Etsy Seller handbook feature

The incredible variety of items available for sale on Etsy is proof of the limitless possibility of creativity.
— Taylor Comb - writer and editor for Etsy's Seller Handbook
Our own way of using 3d printing as a medium.  

Our own way of using 3d printing as a medium.  

It's been a while since we last updated our blog.  From now on, I'll try updating daily, ok maybe a post for two days, ok maybe weekly....  We had and have a lot of going on at the moment, especially with our upcoming new collection, there's been a lot of testing, sketches, discussion, lots of fun and adventure too of course!   

In mid March, we received an exciting mail from one of the Etsy admin from Seller Handbook, Taylor.  We were so excited and it was about an interview on different techniques, for us it's 3d printing with hand finished.  We answered a few questions from Taylor and after a few weeks, the story is up and running!  Taylor did such a great job on it and the article definitely inspire us as well!  You can read more here, hope you find some helpful tips! 

It means a lot for us and it's humbling knowing we were chosen for this story especially with how 3d printing is becoming mainstream, thank you again Taylor! 

Moments like this definitely encourage us to push ourselves more and keep being creative.  Having all our creations made in house have taught us a lot! 

3D Printing

Vei Tan, the designer behind Melbourne, Australia-based Etsy shopMIMAW (short for Micro Macro Workshop) decided to buy a 3D printer after struggling to find a job in architecture. “As they say, ‘If opportunity doesn’t knock, build a door,’” she says. The technology opened up a world of creative opportunities for Vei and co-owner Patrick Macasaet. 3D printers are controlled by a computer and build each layer of an object, such as a custom plastic cookie cutter or a sculptural piece of jewelry, based on the creator’s digital design. Vei uses a type of 3D printing called fused deposition modeling to lay down layer after layer of polyactic acid, a biodegradable plastic, in her desired shape and size.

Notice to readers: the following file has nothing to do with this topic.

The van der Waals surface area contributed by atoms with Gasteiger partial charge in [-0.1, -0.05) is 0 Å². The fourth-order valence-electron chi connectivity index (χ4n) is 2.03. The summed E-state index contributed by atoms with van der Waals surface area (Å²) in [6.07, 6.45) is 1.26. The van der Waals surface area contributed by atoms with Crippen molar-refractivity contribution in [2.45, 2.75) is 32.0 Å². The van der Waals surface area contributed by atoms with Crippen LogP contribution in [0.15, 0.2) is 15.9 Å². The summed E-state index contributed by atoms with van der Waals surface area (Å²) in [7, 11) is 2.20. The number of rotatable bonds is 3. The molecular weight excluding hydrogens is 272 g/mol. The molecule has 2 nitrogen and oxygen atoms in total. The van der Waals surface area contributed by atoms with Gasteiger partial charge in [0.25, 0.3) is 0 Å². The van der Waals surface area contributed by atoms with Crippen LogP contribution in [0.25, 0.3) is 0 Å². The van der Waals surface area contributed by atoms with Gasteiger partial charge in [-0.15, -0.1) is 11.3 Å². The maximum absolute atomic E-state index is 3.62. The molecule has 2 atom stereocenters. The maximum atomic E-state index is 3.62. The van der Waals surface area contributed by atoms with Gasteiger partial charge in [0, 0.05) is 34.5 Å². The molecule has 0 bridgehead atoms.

Vei uses her 3D printer to make creative, functional household objects, like a vase that holds buds on the top and candy or other goodies in a removable compartment. She also makes playful designs like whimsical trinket trays that look like ice cream cones.

To turn their ideas into a reality, Vei and Patrick start by brainstorming and hand-sketching their product ideas. Then, they turn their drawings into 3D models using computer-aided design (or CAD) software. Then, they print 3D-models of the digital designs. “When we are developing a new idea or product, we tend to have a lot of digital models and hand-painted printed prototypes before we end up with a piece that we are happy with,” Vei says. Each piece is then hand-finished and decorated using plaster, resin or acrylic.

Thanks to her architecture background, Vei had some previous experience with creating 3D designs. Even so, she says that getting 3D-printed products just right takes a lot of trial and error. “There’s definitely an art to getting the perfect print,” she says. “Having said that, it’s such a great time to be experimenting with 3D printing, as it’s still very much in its infancy. New models and materials come out all the time, and we love seeing our projects turn from sketch to digital model to physical form.”

If buying your own 3D printer isn’t in the budget, you can partner with someone who can help turn your designs into products. And don’t worry if you’ve never used CAD software — there are tutorials available online if you want to teach yourself, and some manufacturers and designers offer services to help you digitize your design.’